Texas Football: What Ricky Seals-Jones' Decommitment Means for Texas

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Texas Football: What Ricky Seals-Jones' Decommitment Means for Texas

Ricky Seals-Jones, the No. 7 recruit in the country and the best wide receiver in the 2013 class according to the ESPNU 150, has decommitted from Texas. What does losing such a talented recruit mean for Texas and its 2013 recruiting class?

In case you have not heard much about RSJ, he's about 6'6", 220 and takes about four strides to cover 40 yards. That about sums it up.

Seals-Jones is also a basketball player, and a pretty good one at that. Last season, Seals-Jones averaged 32.3 points/game and was an honorable mention for the MaxPreps Junior All-American team.

And now, according to HornsNation, it is believed Seals-Jones has decommitted in order to explore the option of playing both football and basketball in college. 

This comes as a shock to fans, coaches, and even Seals-Jones' potential teammates at Texas, namely coveted QB recruit Tyrone Swoopes.

When Texas secured this commitment just five days after landing Swoopes, it had dreams of an offense that would field three recruits in Seals-Jones, Swoopes, and Johnathan Gray that were tops at their position in their respective classes. 

Could that still happen? Yes. Will it? Nobody knows.

Following RSJ's decommitment, Swoopes told ESPN's Max Olson, "(Seals-Jones) said Texas is still No. 1 but he just wanted to see what other schools had to offer."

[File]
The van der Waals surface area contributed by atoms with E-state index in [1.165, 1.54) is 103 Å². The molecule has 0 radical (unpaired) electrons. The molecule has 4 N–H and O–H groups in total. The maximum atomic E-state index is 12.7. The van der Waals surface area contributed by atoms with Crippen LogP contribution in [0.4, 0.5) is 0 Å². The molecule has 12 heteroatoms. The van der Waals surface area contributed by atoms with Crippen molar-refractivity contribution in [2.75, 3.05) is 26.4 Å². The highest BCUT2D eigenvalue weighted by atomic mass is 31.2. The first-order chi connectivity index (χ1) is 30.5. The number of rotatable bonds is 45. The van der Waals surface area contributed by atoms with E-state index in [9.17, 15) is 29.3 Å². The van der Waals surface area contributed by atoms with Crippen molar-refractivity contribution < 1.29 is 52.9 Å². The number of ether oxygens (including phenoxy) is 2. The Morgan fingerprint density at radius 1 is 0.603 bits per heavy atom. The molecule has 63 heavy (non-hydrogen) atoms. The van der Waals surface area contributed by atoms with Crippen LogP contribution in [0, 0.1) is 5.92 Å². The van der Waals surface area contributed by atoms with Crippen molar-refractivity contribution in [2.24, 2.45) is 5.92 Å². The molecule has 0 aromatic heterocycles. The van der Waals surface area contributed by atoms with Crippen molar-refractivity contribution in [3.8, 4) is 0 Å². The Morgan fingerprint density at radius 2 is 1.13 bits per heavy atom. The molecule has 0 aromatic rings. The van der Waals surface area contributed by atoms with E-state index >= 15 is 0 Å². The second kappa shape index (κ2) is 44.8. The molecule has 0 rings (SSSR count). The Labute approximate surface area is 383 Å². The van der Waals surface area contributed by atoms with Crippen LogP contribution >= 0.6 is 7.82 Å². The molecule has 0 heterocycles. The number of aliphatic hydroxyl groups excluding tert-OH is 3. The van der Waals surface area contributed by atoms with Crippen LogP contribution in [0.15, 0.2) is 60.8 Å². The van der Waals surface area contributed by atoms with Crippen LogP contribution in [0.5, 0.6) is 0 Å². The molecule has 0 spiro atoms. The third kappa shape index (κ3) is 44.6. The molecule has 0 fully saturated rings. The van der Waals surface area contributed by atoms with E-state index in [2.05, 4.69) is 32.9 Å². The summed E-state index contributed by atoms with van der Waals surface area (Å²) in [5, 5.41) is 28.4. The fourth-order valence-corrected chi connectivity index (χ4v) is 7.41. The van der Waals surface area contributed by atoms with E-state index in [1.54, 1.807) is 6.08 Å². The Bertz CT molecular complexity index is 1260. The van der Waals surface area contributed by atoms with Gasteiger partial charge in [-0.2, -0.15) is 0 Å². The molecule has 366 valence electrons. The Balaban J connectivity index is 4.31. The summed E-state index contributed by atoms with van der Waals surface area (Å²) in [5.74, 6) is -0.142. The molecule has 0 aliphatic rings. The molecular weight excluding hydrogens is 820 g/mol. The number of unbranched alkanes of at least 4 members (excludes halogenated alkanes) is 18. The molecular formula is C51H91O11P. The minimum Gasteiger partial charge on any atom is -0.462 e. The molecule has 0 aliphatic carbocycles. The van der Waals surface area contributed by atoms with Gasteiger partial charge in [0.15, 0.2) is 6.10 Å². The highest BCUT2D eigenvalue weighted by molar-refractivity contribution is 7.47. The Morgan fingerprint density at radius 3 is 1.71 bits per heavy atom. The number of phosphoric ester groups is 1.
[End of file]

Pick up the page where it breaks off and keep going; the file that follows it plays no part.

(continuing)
This is cause for relief for Longhorns fans until they see that the Baylor Bears, who have beat Texas two years in a row, are among the schools that has offered RSJ the chance to play both sports.

Now the question for Texas is: How do you react?

Should Texas let RSJ play basketball?

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Texas can either fold and let RSJ play basketball next year as well as football. Or it can wait and see.

Folding sets a bad precedent. It tells not only Seals-Jones but the entire country that they are worried enough about him playing for someone else, especially a conference rival, that they would put his needs before their own.

Not only that, but if the coaches tell RSJ he can play basketball and then he spurns them, it would be absolutely humiliating. Humiliating to the point that it would likely affect the status of other recruits both future and present. Absolutely can't have that.

On the other hand, the only thing Texas has to lose by holding firm and waiting out the process is Seals-Jones himself. Swoopes has already told ESPN's Olson, "I'm not going anywhere," and Texas already has commits from speedster Jacorey Warrick and Jake Oliver, a big receiver of the same ilk as RSJ.

And Texas has offers out to Robbie Rhodes and Ra'Shaad Samples, an All-American. Not to mention we still have no idea how good Jaxon Shipley and freshman Cayleb Jones will be.

The bottom line is that Texas is and always will be bigger than just one player. The main reason this hurts is because it came out of nowhere and after RSJ had been on campus working out with the other recruits.

When it's all said and done, Texas will have a top-five recruiting class with or without Seals-Jones. My bet is, because of his close relationship with Swoopes and their potential to be the next McCoy-Shipley, that Seals-Jones still ends up at Texas. If not, we will be just fine.

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